Last Monday, the MLB announced its inductees to the Hall of Fame. Like every other year, there are two categories that are heavily discussed. The first is who got in and the second is who should have gotten in the snubs. For better or for worse, the Baseball Writers’ Association of America has spoken and now the fun begins.

The easy place to start is who got in. The headliner was Rickey Henderson a no-brainer. The only question was what the Hall would put on his plaque. The only surprise was that 28 of the writers did not vote for him.

Henderson’s numbers speak for themselves. He is the all-time leader in steals with 1,406 and in runs scored with 2,295. What’s more, he amassed 3,055 hits in his career. Henderson is also second all-time in walks with 2,190.

The other elected player waited a long time. On his 15th and final ballot, Jim Rice was finally elected. While Rice’s numbers are not nearly as impressive as Henderson’s, they are still excellent.

Since he played his entire career with the Boston Red Sox, he was no stranger to Fenway Park, which turned many of his potential home runs into doubles high off the famed ‘Green Monster.”

For many years, Rice has been considered Hall-worthy but did not get elected because he had a poor relationship with the Boston press. Many of the writers who he did not get along with are members of the BBWAA, and they therefore refused to vote for him.
Now we come to the snubs or at least players who have a compelling argument but have not been elected yet.

The first is Andre Dawson, who saw his votes increase to 67 percent but still fell short of the 75 percent needed for election into the Hall of Fame.

Among his accolades and statistics, Dawson’s claims are his eight Golden Glove Awards, 1,591 RBIs (34th all-time, which is more than Hall of Fame inductee Jim Rice) and the fact that he is one of only three players with 400 HRs and 300 steals.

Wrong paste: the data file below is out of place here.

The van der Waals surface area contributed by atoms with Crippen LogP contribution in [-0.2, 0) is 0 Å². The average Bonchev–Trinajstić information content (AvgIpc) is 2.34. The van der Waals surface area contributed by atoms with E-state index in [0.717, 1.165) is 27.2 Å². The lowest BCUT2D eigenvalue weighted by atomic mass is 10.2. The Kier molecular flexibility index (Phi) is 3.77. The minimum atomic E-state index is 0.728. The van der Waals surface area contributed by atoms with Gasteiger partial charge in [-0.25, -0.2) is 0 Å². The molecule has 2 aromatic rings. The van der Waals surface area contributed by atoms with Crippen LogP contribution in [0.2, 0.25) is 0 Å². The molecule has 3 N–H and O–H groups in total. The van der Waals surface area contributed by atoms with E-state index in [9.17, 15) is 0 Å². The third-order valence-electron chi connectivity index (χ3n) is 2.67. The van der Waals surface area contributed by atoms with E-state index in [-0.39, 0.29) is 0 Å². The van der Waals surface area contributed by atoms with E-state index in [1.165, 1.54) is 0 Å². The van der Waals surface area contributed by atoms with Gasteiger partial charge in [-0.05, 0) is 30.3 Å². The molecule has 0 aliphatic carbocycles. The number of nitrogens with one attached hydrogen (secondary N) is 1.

One must also consider the era in which an athlete played. Dawson is a perfect example. His numbers do not match up well with current players of the most recent era. However, he was one of the most dominant players of his time and that makes him worthy of careful consideration.

The other big snub was pitcher Bert Blyleven. Blyleven won 287 games in his career, which places him 27th on the all-time list. He amassed 3,701 strikeouts, good for fifth all-time. His 60 shutouts rank ninth all-time, and he is the only pitcher on the Top-20 list of shutouts who is not in the Hall of Fame.

The strongest case against him is the number of losses. The problem with looking at a statistic is that one must bear in mind the the team for which a particular athlete played. Blyleven played for some teams that simply were not that good. It is logical to assume that he would have lost fewer games and won more games on a better team.

So there we have it. This year’s election is done for. It will be interesting to see if either of the two snubs gets in. As for those who did get in, both were, to say the least, deserving. Rice was a long overdue entry and Henderson… well, let’s just say that it was a forgone conclusion.

As we roll toward the next election, the discussion will continue to heat up and the debate on the worthiness of the players who did not make it in will surely continue.

Gillenson is a member of the class of 2010.

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